In the middle of Fringe Arts, it can be a challenge to catch up to the many artists who are presenting work. But, that won’t stop us here. Today, I caught up with Whit MacLaughlin on the phone on his way to one of many destinations in his artistic hustle to chat about HELLO BLACKOUT. There is a lot of thought behind an NPL piece and Whit is the best to explain and express the motives of NPL work. So, take a listen to our interview with Whit MacLaughlin for New Paradise Laboratories production of HELLO BLACKOUT. Stay Tuned!
ABOUT HELLO BLACKOUT
HELLO BLACKOUT! is theatre with a philosophical brain and an unpredictable heart. It follows the eccentric Kissimmee family ⎯ triplets, their mother, and an enigmatic father ⎯ back to the beginning of time. Blackouts engulf the family as they slam into an inexplicable future, with grim and hilarious results.
A pageant for this contemporary American moment, NPL presents a world where everything is unprecedented, and the final outcome is anyone’s guess.
I spoke with Iron Age Theatre’s John Doyle last in 2012 on a sunny day on UPENN’s campus. It was Fringe and we talked about Fringe Wraiths, an online theatre experience using QR codes as a gateway.
5 years later, we return with “To My Unborn Child: A Love Letter From Fred Hampton”. Local artist, Richard Bradford wrote this piece and portrays the Black Panther and Founder of the Rainbow Coalition who lost his life at the age of 21. Upon hearing this story, the question, “How far have we come”, comes to mind. Have we made any progress? I knew I needed to talk about this piece and if you have not experienced it as of this podcast, I hope you are so inclined to get tickets, plural, because this experience is sure to be one you will want to talk about with your plus one. So, here’s our interview with John Doyle and Richard Bradford for Iron Age Theatre’s “To My Unborn Child: A Love Letter From Fred Hampton”. Stay Tuned!
ABOUT TO MY UNBORN CHILD: A LOVE LETTER FROM FRED HAMPTON
Fred Hampton, Black Panther, Founder of the Rainbow Coalition and victim of police violence. Hampton was murdered at 21 in his home by Chicago police as he lay next to his pregnant lover. Iron Age Theatre freezes a moment in time so that Hampton can share his unique vision, his hope-filled dreams and his brilliant analysis of American issues of race, economic justice, and human dignity with his son. This play is part of the Iron Age Theatre Radical Thinkers stable of original works. Written by Iron Age Theatre core member, this world premiere will challenge and inspire.
There are two camps to this obsession with technology. There are those who want to know as much as they can about the benefits and the bells and whistles that give technology the potential to better their lives and there are those who want to let the world know that they have access to the newest technology but, do not always have the time to understand what it all does, how it helps and what you sacrifice for that access. So, Tribe of Fools production of FISHTOWN explores that through a noir lens which, peaks all of my interests. I spoke with company member and director Peter Smith, who also designed the set about the multiple hats worn in this production. Described as Chinatown meets Black Mirror meets Roger Rabbit, we are in for a ride. So, strap in and listen to our interview with Peter Smith for Tribe of Fools production of FISHTOWN: A Hipster Noir. Stay Tuned!
A luddite private eye stumbles onto a virtual reality conspiracy when new app allows you to live out your wildest fantasies… at a cost. This neo-noir explores our addiction to technology, our loneliness in an over-connected world, and asks what constitutes reality. It’s Chinatown meets Black Mirror meets Roger Rabbit.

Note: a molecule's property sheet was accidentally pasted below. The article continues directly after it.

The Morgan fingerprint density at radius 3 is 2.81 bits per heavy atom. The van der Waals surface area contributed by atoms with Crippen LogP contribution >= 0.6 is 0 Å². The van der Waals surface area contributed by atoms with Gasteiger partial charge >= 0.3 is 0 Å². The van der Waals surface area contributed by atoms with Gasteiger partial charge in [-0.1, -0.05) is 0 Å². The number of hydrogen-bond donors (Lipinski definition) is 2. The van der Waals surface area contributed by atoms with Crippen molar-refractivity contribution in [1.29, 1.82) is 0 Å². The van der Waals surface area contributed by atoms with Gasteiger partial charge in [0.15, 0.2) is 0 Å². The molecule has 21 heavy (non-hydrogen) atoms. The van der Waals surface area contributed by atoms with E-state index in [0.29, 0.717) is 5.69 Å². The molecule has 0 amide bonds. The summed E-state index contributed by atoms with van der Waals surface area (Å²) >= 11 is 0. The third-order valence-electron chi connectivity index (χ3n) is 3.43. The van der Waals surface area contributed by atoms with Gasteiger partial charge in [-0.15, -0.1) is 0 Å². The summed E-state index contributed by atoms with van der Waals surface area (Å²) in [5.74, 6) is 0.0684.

On today’s podcast, I went to a rehearsal for Idiopathic Ridiculopathy Consortium’s production of “The Bald Soprano” by Eugene Ionesco. My last experience with this piece was back in 2010 when Brat Productions produced a 24-Hour version of the piece at the Annenberg Center. The piece is about 65 minutes and moves at that pace but, so much is going on that you cannot help but focus in on the segmented moments where the work the cast has put into interpretation is clearly on display. IRC’s production is no different.
The space always lends dramatically to an Ionesco piece and this production will be staged at the Bethany Mission Gallery in the Fairmount area of Philadelphia. This rehearsal took place at The BeardCave in University City. Stay Tuned.
ABOUT THE BALD SOPRANO
The collapse of reality, a tragedy of language: classic absurdism freshly conceived! Ionesco awash in a world gone awry—causality means nothing, numbers don’t add up, names have no validity, existence is surreal. A comedy for our time, at Bethany Mission Gallery, the ultimate evening of Idiopathic outsider art!
On today’s podcast, I re-connect with a Mariangela Saavedra of Casabuena Cultural Productions. CCP makes their #PhillyFringe16 debut with Dave Ebersole’s “The Church Bells All Were Broken”. Stay Tuned!
ABOUT THE CHURCH BELLS ALL WERE BROKEN
Jeff and Melissa are part of the infamous MacArthur family; a Family known to take their religious beliefs to the extreme by picketing funerals with their offensive signs and parodies of pop songs. They take their message of “God hates fags” and “America is doomed” all over the country and even all the way to the Supreme Court. But when Jeff decides to come to terms with his sexuality his whole life changes as he tries to maintain his faith while his family makes him an outcast. Will his sister, who loves him dearly, be able to pull him back into the fold or will she finally see that she is really part of a cult fueled by hate?
A fictitious story inspired by the real Westboro Baptist Church and its members, this new play by Philadelphia Playwright Dave Ebersole, challenges the audience to see all sides of the issues at hand with humor, music, and drama.